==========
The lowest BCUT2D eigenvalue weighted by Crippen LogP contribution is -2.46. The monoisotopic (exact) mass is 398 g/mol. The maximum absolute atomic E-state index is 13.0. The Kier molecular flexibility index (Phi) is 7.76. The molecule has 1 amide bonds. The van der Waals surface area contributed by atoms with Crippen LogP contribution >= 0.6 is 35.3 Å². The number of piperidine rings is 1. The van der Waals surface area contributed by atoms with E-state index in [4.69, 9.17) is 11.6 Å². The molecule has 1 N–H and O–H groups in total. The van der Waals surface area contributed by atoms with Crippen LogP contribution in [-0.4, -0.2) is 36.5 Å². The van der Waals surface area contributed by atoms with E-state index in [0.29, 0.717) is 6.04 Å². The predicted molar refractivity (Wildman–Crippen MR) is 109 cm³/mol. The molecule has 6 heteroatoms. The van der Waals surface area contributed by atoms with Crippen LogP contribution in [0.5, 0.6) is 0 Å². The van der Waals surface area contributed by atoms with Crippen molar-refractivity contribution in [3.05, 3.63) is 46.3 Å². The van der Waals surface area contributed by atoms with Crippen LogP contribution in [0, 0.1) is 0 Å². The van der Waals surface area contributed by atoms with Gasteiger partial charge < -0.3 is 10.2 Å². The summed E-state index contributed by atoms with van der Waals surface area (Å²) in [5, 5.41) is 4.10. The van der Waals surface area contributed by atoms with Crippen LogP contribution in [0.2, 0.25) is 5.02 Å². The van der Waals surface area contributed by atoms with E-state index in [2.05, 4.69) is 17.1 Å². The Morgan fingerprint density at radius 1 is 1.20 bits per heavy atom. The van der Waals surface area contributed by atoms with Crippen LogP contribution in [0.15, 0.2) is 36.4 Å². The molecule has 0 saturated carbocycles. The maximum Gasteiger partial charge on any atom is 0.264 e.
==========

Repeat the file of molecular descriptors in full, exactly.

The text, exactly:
The lowest BCUT2D eigenvalue weighted by Crippen LogP contribution is -2.46. The monoisotopic (exact) mass is 398 g/mol. The maximum absolute atomic E-state index is 13.0. The Kier molecular flexibility index (Phi) is 7.76. The molecule has 1 amide bonds. The van der Waals surface area contributed by atoms with Crippen LogP contribution >= 0.6 is 35.3 Å². The number of piperidine rings is 1. The van der Waals surface area contributed by atoms with E-state index in [4.69, 9.17) is 11.6 Å². The molecule has 1 N–H and O–H groups in total. The van der Waals surface area contributed by atoms with Crippen LogP contribution in [-0.4, -0.2) is 36.5 Å². The van der Waals surface area contributed by atoms with E-state index in [0.29, 0.717) is 6.04 Å². The predicted molar refractivity (Wildman–Crippen MR) is 109 cm³/mol. The molecule has 6 heteroatoms. The van der Waals surface area contributed by atoms with Crippen LogP contribution in [0.5, 0.6) is 0 Å². The van der Waals surface area contributed by atoms with Crippen molar-refractivity contribution in [3.05, 3.63) is 46.3 Å². The van der Waals surface area contributed by atoms with Crippen LogP contribution in [0, 0.1) is 0 Å². The van der Waals surface area contributed by atoms with Gasteiger partial charge < -0.3 is 10.2 Å². The summed E-state index contributed by atoms with van der Waals surface area (Å²) in [5, 5.41) is 4.10. The van der Waals surface area contributed by atoms with Crippen LogP contribution in [0.2, 0.25) is 5.02 Å². The van der Waals surface area contributed by atoms with E-state index in [2.05, 4.69) is 17.1 Å². The Morgan fingerprint density at radius 1 is 1.20 bits per heavy atom. The van der Waals surface area contributed by atoms with Crippen LogP contribution in [0.15, 0.2) is 36.4 Å². The molecule has 0 saturated carbocycles. The maximum Gasteiger partial charge on any atom is 0.264 e.